Here's what people get wrong about endometriosis: 'A lot of people think we make up our pain'

·6-min read
A common theme for people with painful endometriosis is a fear of being dismissed, says an expert. (Photo: Getty Images)
A common theme for people with painful endometriosis is a fear of being dismissed, says an expert. (Photo: Getty Images)

Although more than 6.5 million women in the U.S. suffer from it, endometriosis isn't well understood. It's commonly misdiagnosed as other health conditions, and women can take between six to 11 years to receive a proper diagnosis.

Unfortunately, many are led to believe that it's "normal" to experience the painful periods that can come with endometriosis, and many suffer in silence for years. Others may not even realize they have the condition until they have difficulty conceiving.

The odds are that you've at least heard of endometriosis, but you may be fuzzy on what, exactly, this condition entails. Here's what you need to know.

What is endometriosis?

Endometriosis is a condition that occurs when tissue similar to the lining of the uterus (known as the endometrium) grows outside the uterus and in other areas where it doesn't belong, according to the U.S. Office on Women's Health. Endometriosis can show up in plenty of different places within the body, but it's most commonly found on the ovaries, fallopian tubes, the tissue that holds the uterus in place and outer surface of the uterus.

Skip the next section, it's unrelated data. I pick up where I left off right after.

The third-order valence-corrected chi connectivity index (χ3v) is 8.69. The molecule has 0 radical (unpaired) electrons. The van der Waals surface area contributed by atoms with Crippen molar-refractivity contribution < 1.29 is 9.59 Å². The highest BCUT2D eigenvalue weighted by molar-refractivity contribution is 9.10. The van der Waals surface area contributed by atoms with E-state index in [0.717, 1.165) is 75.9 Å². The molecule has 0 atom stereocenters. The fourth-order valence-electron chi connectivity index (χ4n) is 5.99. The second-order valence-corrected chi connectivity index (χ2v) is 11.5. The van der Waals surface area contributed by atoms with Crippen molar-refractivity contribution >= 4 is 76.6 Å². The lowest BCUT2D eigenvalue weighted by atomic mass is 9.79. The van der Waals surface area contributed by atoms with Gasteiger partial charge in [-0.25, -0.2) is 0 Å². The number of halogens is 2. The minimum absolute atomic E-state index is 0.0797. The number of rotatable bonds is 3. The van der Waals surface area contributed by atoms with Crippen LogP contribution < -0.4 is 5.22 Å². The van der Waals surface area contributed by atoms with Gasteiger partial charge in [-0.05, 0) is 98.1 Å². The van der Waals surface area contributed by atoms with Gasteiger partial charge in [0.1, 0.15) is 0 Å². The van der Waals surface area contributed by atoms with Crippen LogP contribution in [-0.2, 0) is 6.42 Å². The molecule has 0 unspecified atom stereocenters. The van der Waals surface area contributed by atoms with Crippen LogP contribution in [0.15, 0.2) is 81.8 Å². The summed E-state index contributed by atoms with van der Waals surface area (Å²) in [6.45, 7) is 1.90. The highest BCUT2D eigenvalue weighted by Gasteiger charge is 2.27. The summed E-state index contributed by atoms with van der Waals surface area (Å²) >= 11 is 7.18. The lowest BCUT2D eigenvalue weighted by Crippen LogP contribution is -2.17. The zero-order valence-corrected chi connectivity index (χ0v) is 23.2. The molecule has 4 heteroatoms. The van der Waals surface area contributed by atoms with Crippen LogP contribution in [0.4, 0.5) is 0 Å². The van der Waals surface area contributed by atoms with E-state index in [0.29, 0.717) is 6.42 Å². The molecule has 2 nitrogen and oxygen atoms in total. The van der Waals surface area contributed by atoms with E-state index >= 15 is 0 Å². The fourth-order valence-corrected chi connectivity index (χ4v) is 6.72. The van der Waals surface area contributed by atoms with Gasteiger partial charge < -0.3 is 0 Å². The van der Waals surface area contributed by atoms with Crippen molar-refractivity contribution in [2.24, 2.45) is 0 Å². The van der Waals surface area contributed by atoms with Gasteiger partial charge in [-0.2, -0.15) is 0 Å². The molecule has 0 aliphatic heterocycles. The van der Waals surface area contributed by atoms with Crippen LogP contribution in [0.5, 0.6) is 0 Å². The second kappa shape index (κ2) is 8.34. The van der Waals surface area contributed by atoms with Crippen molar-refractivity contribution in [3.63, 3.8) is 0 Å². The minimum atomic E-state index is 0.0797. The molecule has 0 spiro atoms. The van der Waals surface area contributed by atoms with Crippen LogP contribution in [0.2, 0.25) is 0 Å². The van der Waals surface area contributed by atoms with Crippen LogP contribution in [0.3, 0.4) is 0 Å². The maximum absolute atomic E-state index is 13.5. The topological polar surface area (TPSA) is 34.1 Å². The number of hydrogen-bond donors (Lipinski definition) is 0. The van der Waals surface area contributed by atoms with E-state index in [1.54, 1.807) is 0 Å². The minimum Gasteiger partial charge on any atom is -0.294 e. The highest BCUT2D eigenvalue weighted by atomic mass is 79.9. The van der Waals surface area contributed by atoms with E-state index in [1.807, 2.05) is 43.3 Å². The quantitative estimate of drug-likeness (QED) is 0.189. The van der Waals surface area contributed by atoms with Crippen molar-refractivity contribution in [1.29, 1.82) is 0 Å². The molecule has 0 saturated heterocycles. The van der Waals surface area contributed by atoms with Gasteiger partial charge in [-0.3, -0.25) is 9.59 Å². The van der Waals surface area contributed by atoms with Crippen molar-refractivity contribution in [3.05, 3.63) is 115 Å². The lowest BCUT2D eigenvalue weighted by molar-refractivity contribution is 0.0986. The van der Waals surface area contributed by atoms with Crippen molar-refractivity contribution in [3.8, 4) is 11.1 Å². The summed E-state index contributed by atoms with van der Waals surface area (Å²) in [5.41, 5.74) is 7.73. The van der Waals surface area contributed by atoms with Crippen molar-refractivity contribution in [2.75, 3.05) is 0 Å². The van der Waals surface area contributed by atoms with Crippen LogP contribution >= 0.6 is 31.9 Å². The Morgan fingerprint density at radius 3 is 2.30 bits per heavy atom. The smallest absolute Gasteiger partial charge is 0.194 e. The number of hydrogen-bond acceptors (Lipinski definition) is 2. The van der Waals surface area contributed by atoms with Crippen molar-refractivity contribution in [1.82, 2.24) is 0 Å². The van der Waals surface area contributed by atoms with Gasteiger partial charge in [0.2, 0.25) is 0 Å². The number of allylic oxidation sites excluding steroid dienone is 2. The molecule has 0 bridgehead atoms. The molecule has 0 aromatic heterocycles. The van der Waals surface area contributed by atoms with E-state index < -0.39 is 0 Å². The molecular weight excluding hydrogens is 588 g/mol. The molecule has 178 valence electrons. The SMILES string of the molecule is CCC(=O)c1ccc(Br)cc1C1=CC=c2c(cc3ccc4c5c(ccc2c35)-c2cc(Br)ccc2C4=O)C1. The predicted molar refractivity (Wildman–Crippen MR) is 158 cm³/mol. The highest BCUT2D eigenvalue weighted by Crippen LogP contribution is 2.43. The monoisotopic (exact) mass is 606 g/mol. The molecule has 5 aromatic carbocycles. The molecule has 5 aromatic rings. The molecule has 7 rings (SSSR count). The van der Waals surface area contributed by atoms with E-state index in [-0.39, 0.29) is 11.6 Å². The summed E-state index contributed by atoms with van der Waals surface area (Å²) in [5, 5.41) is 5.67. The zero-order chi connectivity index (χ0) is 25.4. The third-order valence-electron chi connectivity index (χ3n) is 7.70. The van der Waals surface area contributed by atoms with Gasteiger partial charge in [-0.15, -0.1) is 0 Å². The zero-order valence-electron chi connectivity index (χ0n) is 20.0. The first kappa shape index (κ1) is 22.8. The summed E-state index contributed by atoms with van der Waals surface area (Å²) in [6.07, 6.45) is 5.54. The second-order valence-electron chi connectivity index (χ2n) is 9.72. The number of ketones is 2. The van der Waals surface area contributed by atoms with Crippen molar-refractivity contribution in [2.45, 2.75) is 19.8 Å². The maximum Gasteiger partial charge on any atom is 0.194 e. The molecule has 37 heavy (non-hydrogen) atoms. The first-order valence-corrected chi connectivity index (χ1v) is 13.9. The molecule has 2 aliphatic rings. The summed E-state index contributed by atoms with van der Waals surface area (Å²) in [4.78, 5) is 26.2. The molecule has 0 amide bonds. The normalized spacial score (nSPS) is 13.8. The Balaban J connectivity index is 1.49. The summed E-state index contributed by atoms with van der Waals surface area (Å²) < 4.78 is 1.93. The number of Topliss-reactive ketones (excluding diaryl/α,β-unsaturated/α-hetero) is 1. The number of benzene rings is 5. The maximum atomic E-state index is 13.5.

How does endometriosis affect the body?

It's possible to have endometriosis and have no symptoms, but people will often experience the following signs of the condition, according to the American College of Obstetricians and Gynecologists (ACOG):

  • Chronic pelvic pain, especially just before and during a period

  • Heavy bleeding

  • Pain during sex

  • Pain during bowel movements

  • Pain during urination

  • Infertility

  • Digestive issues

Endometriosis growths can also swell and bleed, triggering pain because the tissue grows and bleeds in an area where it can't easily leave the body, ACOG explains.

Why is endometriosis often misdiagnosed?

An endometriosis diagnosis can be missed for years, or even misdiagnosed as a condition such as irritable bowel syndrome (IBS).

"There’s a lack of awareness of endometriosis across the board, for both patients and providers," Dr. Meenal Misal, an ob-gyn at The Ohio State University Wexner Medical Center, tells Yahoo Life. "Women may not recognize their own symptoms as being out of the ordinary. Unfortunately, they may even be told that they are exaggerating their symptoms, or that it is all in their head. There is a lot of evidence that women’s pain is sometimes not taken seriously by the medical field."